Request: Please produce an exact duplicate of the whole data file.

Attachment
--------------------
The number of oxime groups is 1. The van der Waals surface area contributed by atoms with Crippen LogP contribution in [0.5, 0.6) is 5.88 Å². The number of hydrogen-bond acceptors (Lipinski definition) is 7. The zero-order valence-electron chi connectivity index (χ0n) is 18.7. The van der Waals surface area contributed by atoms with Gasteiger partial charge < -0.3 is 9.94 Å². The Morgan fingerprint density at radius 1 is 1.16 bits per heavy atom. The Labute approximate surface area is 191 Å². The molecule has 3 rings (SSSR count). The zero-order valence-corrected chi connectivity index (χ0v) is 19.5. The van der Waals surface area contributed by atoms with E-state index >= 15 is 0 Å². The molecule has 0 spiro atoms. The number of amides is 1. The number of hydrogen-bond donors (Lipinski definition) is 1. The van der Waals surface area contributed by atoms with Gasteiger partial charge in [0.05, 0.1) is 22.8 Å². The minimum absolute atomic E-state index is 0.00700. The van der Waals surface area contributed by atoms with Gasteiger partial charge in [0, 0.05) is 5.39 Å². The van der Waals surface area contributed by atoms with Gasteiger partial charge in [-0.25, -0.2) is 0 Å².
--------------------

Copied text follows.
The number of oxime groups is 1. The van der Waals surface area contributed by atoms with Crippen LogP contribution in [0.5, 0.6) is 5.88 Å². The number of hydrogen-bond acceptors (Lipinski definition) is 7. The zero-order valence-electron chi connectivity index (χ0n) is 18.7. The van der Waals surface area contributed by atoms with Gasteiger partial charge < -0.3 is 9.94 Å². The Morgan fingerprint density at radius 1 is 1.16 bits per heavy atom. The Labute approximate surface area is 191 Å². The molecule has 3 rings (SSSR count). The zero-order valence-corrected chi connectivity index (χ0v) is 19.5. The van der Waals surface area contributed by atoms with E-state index >= 15 is 0 Å². The molecule has 0 spiro atoms. The number of amides is 1. The number of hydrogen-bond donors (Lipinski definition) is 1. The van der Waals surface area contributed by atoms with Gasteiger partial charge in [0.05, 0.1) is 22.8 Å². The minimum absolute atomic E-state index is 0.00700. The van der Waals surface area contributed by atoms with Gasteiger partial charge in [0, 0.05) is 5.39 Å². The van der Waals surface area contributed by atoms with Gasteiger partial charge in [-0.25, -0.2) is 0 Å².